WASHINGTON – Members of the House Rules Committee have advanced the Marijuana Opportunity, Reinvestment, and Expungement (MORE) Act, HR 3884, which removes marijuana from the federal Controlled Substances Act — thereby eliminating the existing conflict between state and federal marijuana laws. The legislation is expected to be considered on the floor of the House of Representatives later this week.
“The historic nature of today’s progress cannot be overstated,” said NORML Political Director Justin Strekal. “For the first time in American history, the public will see the ‘People’s House’ vote to end the senseless, cruel, and racist policy of marijuana criminalization and prohibition.”
“We give our thanks to the leadership of Rules Committee Chairman Jim McGovern and to the hundreds of other members of Congress, their staffs, and other advocates and allies who worked diligently to ensure that we made it to this moment,” Strekal concluded.
To interview a member of NORML’s leadership about the bill, please email email@example.com.
More information about MORE, marijuana policy broadly, and public polling
The MORE Act would end the federal prohibition and criminalization of marijuana, thus providing individual states with the authority to be the primary arbiters of cannabis policy.
FURTHER: The MORE Act would also make several other important changes to federal marijuana policy, including:
- Facilitating the expungement of low-level, federal marijuana convictions, and incentivizing state and local governments to take similar actions;
- Creating pathways for ownership opportunities in the emerging regulated industry for local and diversely-reflective entrepreneurs through the Small Business Administration grant eligibility;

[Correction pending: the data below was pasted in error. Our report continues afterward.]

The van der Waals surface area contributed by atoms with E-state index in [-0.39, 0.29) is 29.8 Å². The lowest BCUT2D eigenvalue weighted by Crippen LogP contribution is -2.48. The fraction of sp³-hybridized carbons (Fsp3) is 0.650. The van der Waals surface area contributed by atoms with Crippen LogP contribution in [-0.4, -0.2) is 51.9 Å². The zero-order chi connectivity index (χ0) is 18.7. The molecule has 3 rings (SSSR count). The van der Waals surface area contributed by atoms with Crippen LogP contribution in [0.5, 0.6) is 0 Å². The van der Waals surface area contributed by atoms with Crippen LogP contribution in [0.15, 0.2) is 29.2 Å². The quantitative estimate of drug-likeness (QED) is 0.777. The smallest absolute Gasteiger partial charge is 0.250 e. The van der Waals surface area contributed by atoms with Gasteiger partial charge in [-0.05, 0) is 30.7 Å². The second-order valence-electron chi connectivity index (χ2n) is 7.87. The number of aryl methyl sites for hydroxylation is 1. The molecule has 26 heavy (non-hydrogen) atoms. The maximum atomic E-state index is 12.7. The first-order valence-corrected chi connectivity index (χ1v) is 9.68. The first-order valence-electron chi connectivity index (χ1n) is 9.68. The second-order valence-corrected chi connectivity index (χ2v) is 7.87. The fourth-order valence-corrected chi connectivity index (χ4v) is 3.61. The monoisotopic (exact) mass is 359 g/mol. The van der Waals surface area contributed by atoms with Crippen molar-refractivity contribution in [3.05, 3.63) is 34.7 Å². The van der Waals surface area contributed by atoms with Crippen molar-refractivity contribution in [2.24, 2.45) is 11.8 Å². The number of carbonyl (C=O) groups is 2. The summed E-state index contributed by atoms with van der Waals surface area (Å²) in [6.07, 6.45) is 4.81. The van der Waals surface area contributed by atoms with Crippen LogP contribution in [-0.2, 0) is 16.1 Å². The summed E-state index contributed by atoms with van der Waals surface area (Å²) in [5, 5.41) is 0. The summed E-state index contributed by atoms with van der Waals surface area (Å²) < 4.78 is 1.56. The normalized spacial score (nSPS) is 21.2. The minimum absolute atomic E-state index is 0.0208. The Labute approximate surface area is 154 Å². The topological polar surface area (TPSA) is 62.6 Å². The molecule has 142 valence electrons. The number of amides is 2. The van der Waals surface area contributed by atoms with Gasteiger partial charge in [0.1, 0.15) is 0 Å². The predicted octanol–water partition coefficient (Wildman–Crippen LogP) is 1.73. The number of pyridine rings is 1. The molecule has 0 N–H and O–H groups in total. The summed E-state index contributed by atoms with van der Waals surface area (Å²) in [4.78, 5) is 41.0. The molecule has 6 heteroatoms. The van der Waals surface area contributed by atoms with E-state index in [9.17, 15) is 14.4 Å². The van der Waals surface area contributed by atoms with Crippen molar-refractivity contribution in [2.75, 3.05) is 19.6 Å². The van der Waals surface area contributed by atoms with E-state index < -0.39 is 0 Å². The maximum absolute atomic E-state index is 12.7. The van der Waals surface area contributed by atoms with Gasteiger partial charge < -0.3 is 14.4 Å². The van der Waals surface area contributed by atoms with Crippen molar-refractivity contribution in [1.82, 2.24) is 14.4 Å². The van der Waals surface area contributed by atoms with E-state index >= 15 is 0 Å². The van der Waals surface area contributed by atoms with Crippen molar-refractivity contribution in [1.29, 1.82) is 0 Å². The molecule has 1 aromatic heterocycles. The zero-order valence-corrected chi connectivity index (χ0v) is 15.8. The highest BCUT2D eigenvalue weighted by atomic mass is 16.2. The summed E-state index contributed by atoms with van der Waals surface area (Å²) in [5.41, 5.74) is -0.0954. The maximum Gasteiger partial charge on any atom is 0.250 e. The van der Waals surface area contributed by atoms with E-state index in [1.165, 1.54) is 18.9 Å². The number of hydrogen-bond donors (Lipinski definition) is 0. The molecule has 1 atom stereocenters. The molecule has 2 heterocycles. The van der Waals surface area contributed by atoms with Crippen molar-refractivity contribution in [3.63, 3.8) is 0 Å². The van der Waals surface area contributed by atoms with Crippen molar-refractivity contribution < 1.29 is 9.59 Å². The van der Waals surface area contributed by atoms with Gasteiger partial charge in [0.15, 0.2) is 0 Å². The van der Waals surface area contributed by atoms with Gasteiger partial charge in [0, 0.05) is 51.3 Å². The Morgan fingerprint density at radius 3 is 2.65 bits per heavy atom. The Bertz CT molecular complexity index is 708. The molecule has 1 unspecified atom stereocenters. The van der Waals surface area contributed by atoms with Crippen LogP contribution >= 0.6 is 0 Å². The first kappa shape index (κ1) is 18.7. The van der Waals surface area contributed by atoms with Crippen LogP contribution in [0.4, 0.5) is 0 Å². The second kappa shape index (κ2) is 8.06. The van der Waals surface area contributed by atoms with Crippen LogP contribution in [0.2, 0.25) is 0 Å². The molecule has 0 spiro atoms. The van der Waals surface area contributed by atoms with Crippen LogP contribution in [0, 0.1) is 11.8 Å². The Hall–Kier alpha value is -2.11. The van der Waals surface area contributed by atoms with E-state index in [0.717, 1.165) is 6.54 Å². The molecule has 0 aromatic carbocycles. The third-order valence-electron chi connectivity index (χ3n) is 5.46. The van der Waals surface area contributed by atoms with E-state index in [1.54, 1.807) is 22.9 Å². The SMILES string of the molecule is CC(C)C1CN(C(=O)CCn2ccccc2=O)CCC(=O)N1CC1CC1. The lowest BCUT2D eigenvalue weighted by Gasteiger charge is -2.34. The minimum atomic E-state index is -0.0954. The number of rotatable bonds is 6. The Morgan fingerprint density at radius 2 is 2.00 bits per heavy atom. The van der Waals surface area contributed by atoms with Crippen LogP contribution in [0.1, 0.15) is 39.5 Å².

- Allowing veterans, for the first time, to obtain medical cannabis recommendations from their VA doctors;
- Removing the threat of deportation for immigrants accused of minor marijuana infractions or who are gainfully employed in the state-legal cannabis industry;
- Providing critical reinvestment grant opportunities for communities that have suffered disproportionate rates of marijuana-related enforcement actions.
- According to a recent report by the ACLU, Black Americans are 3.6 times more likely to be arrested for cannabis-related crimes than white Americans.
- According to the FBI UCR, over 545,000 Americans were arrested for marijuana-related crimes in 2019 alone, over 90% of those arrested were charged with mere possession.
- The state-legal cannabis industry employs over 243,000 full-time workers; that is over four times the number of jobs specific to the coal industry.
- While the substance is not without harm, cannabis is objectively less harmful than legal and regulated alcohol and tobacco.
Pew Research Center, Nov. 2019
Question: The use of marijuana should be made legal?
- Overall: 67% Yes – 32% No
- Democrats / Lean Democrats: 78% Yes – 20% No
- Republicans / Lean Republicans: 55% Yes – 44% No
Gallup Polling, Oct. 2020
Question: Do you think the use of marijuana should be made legal, or not?
- Overall: 68% Yes – 32% No
- Democrat: 83% Yes – 16% No
- Republicans: 48% Yes – 52% No
- Independents: 72% Yes – 27% No
Data for Progress, March 2020
Would you [support or oppose] fully legalizing marijuana at the national level? (Democrats only)
- 80% Support (60% strongly, 20% somewhat)
- Moderates: 69% support
- Liberal/Very Liberal: 87% support
- 14% Oppose (8% strongly, 6% oppose)
- Moderates: 19% oppose
- Liberal/Very Liberal: 9% oppose
As of right now, as far as House Leadership support, cosponsors include:
Assistant Speaker Ben Ray Lujan; Democratic Caucus Chairman Hakeem Jeffries; Caucus-Vice Chair Katherine Clark; Chairman Elliot Engel (Foreign Affairs); Chairman Peter DeFazio (Transportation and Infrastructure);Chairman Ted Deutch (Ethics); Chairman Raul Grijalva (Natural Resources); Chairwoman Zoe Lofgren (House Administration); Chairwoman Carolyn Maloney (Oversight and Reform); Chairman Jim McGovern (Rules); Chairman Jerry Nadler (Judiciary); Chairman Bobby Scott (Education and Labor); Chairman Mark Takano (Veterans Affairs); Chairman Bennie Thompson (Homeland Security); Chairwoman Nydia Velazquez (Small Business); Chairwoman Maxine Waters (Finance); Chairman John Yarmuth (Budget); and Cannabis Caucus co-Chairs Earl Blumenauer and Barbara Lee.
This post was originally published on Radio Free.